May 15

  • Read Luke 18:10
  • With whom do you identify in this scripture: the Pharisee or the tax collector?


May 16

  • Read Luke 18:11-12
  • How do you show your obedience to God? Through your daily prayer and scripture reading? Through your giving? Through your service? What does it mean to say, “There, but for the grace of God, go I?”


May 17

  • Read Luke 18:13
  • How do you show your reverence to God? Through your daily prayer and scripture reading? Through your giving? Through your humility? What does it mean to say, “God, be merciful to me a sinner?”

Note: “God, be merciful to me a sinner” is the prayer of the person who knows he/she is not righteous. But it was also a standard element of the synagogue prayer prayed regularly by Pharisees and all who worshiped at the synagogue. The Pharisee would pray the prayer because he was righteous.


May 18

  • Read Luke 18:14
  • What does it mean to be justified? Are you justified?
  • God’s grace is always amazing grace. When it is calculated, even as “grace to the humble,” it is no longer grace. Who goes home justified?


May 19

  • Read Luke 10:36-37
  • Have you ever prayed, “Thank God I’m not like that Pharisee?” Have you ever thanked God you are not like the people you named on Monday?

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Over the past several weeks, you have prayed that I am a faithful witness to the Resurrection. Today, as I write to express my gratitude for your prayers, I also write to ask for your help.

Through prayer and responding to God’s call to love you and to resource and equip you for ministry, I have grown to recognize and to understand that I cannot be a witness to the resurrection without help.

Read more

Here is a plan to read, reflect, and respond to the Parable of the Lost Son found in Luke 15:11-32.

Missed Part 1? No Problem!

Return to Part 1: Luke 15:11-23



Day 1     
Focus on Luke 15:24-32.  The entire parable begins at verse 11. If you missed part 1, start here.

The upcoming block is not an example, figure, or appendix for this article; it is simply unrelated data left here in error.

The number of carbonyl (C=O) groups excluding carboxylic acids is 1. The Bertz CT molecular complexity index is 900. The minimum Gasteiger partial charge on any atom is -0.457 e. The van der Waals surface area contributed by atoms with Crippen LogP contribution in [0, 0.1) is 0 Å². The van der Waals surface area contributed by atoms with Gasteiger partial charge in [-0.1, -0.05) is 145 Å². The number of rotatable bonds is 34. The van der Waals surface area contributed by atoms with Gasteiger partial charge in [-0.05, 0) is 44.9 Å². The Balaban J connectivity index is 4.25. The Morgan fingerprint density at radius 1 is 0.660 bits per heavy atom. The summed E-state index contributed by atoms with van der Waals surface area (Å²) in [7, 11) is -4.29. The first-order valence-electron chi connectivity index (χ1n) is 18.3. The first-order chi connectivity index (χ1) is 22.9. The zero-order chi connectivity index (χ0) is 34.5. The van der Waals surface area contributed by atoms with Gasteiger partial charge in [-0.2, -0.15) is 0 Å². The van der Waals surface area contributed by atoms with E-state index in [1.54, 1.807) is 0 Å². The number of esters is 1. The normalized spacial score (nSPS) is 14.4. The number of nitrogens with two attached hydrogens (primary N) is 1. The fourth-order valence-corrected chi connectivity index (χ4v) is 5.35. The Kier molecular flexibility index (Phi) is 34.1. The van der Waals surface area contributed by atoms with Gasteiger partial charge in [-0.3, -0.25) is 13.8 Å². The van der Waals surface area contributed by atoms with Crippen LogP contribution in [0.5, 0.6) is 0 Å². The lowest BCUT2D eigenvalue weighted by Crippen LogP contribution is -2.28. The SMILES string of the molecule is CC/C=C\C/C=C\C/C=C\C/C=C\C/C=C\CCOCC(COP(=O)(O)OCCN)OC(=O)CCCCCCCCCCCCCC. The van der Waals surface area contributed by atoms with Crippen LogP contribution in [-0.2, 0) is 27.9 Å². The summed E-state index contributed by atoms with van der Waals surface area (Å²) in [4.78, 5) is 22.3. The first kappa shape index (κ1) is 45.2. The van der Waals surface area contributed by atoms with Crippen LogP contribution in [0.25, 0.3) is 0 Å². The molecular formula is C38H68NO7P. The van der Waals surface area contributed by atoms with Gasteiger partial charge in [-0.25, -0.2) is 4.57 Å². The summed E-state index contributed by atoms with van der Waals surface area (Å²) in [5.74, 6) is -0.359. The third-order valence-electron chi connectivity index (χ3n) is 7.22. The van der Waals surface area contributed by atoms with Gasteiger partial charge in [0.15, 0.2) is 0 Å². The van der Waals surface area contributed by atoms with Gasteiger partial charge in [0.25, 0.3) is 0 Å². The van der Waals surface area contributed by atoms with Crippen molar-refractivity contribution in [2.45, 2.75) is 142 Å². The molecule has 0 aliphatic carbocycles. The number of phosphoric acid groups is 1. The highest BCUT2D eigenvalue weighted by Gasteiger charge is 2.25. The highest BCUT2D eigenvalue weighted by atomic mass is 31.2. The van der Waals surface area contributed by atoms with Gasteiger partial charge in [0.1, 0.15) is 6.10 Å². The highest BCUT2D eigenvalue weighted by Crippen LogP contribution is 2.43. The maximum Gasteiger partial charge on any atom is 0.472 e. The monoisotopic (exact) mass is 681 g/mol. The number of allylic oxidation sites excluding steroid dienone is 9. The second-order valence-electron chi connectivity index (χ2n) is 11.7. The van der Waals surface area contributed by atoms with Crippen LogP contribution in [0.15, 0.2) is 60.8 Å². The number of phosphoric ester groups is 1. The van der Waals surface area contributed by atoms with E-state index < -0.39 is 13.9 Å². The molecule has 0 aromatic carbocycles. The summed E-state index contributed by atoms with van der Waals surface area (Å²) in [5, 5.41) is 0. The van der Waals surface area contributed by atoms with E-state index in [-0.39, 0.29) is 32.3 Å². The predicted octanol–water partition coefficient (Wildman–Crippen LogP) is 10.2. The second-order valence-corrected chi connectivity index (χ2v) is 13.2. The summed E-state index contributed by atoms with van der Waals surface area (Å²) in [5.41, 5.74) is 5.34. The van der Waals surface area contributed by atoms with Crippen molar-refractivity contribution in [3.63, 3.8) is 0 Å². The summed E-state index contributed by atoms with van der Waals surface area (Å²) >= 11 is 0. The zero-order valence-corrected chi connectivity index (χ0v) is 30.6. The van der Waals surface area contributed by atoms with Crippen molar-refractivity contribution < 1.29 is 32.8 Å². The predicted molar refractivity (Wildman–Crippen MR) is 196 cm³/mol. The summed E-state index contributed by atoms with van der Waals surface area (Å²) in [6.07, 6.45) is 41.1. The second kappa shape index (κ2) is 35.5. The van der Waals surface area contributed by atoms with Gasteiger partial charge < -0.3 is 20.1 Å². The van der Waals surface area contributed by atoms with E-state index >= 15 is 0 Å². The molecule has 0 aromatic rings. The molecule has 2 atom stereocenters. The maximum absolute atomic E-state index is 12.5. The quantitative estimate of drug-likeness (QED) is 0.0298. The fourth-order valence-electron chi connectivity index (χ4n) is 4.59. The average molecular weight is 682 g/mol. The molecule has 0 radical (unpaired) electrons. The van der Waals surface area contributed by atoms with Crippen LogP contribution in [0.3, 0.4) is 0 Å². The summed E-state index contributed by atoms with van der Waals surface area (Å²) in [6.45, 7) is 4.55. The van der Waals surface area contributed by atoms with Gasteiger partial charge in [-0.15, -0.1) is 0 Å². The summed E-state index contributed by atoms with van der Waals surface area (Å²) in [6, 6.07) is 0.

This Reflection on Reality challenges our assumption of being good and earning our salvation. It offers us an alternative understanding of what it means to be a Christ-follower.

prodigal son transforming mission

Day 2

  • Read Luke 15:25-27
  • Reflect and respond: How do you react when you feel like you are not important to the people around you?


Day 3

  • Read Luke 15:28-30
  • Reflect and respond: When have you been angry because someone gets something (especially if you have determined they don’t deserve it) that you feel like you have earned or deserve?


Day 4

  • Read Luke 15:31
  • Reflect and respond: Can you think of a time you were the center of your own goodness? You never strayed from what you were supposed to do, you never broke the rules, and you deserved to get a little more or better than those around you?


Day 5

  • Read Luke 15:32
  • Reflect and respond: Who is included in God’s grace? Is there anyone not included?


Day 6

  • Read Luke 15:25-32
  • Reflect and respond: After reading the story of the older son again, how do you respond to God’s compassion?


Day 7

  • Read Luke 15:11-32
  • Reflect and respond: Both sons are welcomed home; one who went off to the “far country” and the other who has always been with his father. As the older son, would you go to the party for your younger brother?


What Parable is Next?

The Parable of the Pharisee and the Tax Collector – Luke 18:9-14

Over the past several weeks, I have asked you to pray that I am a faithful witness to the resurrection of Jesus. I have asked you to pray that I become the resurrection, that the presence of Jesus be seen and experienced in the life I live. The following story helps to illustrate my desire to be that faithful witness.¹

God’s Invitation

    Many years ago, there lived a young and gifted woman named Sophia. She had received a vision in which God spoke to her as a dear friend. In this conversation, God asked Sophia to dedicate her life to the task of translating and distributing the Word of God through her country.

    Now, the printing press had only recently been invented, and the only Bibles to be found were written in Latin and keep under lock and key within churches. Sophia was from a poor farming village on the outskirts of the city, so the task seemed impossible. She would have to raise a vast sum of money to purchase the necessary printing equipment, rent a building to house it, and hire scholars with the ability to translate the Latin verses into the country’s common language.